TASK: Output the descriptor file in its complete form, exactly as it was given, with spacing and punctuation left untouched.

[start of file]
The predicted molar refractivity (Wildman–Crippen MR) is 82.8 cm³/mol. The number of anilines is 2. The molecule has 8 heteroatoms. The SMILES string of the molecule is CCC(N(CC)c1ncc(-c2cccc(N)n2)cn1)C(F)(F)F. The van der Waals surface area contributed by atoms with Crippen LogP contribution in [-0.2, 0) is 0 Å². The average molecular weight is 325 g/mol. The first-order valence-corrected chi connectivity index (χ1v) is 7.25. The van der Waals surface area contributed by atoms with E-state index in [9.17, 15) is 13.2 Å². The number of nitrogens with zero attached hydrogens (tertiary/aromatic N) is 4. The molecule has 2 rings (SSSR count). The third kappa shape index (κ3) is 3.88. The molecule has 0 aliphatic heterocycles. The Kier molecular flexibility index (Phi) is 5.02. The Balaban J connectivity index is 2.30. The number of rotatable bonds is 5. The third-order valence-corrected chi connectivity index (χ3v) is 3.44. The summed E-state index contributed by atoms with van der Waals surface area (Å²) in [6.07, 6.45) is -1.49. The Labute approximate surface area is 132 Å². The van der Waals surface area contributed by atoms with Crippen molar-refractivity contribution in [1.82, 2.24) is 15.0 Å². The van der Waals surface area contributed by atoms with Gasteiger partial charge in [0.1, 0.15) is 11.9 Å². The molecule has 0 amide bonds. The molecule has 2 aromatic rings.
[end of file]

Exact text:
The predicted molar refractivity (Wildman–Crippen MR) is 82.8 cm³/mol. The number of anilines is 2. The molecule has 8 heteroatoms. The SMILES string of the molecule is CCC(N(CC)c1ncc(-c2cccc(N)n2)cn1)C(F)(F)F. The van der Waals surface area contributed by atoms with Crippen LogP contribution in [-0.2, 0) is 0 Å². The average molecular weight is 325 g/mol. The first-order valence-corrected chi connectivity index (χ1v) is 7.25. The van der Waals surface area contributed by atoms with E-state index in [9.17, 15) is 13.2 Å². The number of nitrogens with zero attached hydrogens (tertiary/aromatic N) is 4. The molecule has 2 rings (SSSR count). The third kappa shape index (κ3) is 3.88. The molecule has 0 aliphatic heterocycles. The Kier molecular flexibility index (Phi) is 5.02. The Balaban J connectivity index is 2.30. The number of rotatable bonds is 5. The third-order valence-corrected chi connectivity index (χ3v) is 3.44. The summed E-state index contributed by atoms with van der Waals surface area (Å²) in [6.07, 6.45) is -1.49. The Labute approximate surface area is 132 Å². The van der Waals surface area contributed by atoms with Crippen molar-refractivity contribution in [1.82, 2.24) is 15.0 Å². The van der Waals surface area contributed by atoms with Gasteiger partial charge in [0.1, 0.15) is 11.9 Å². The molecule has 0 amide bonds. The molecule has 2 aromatic rings.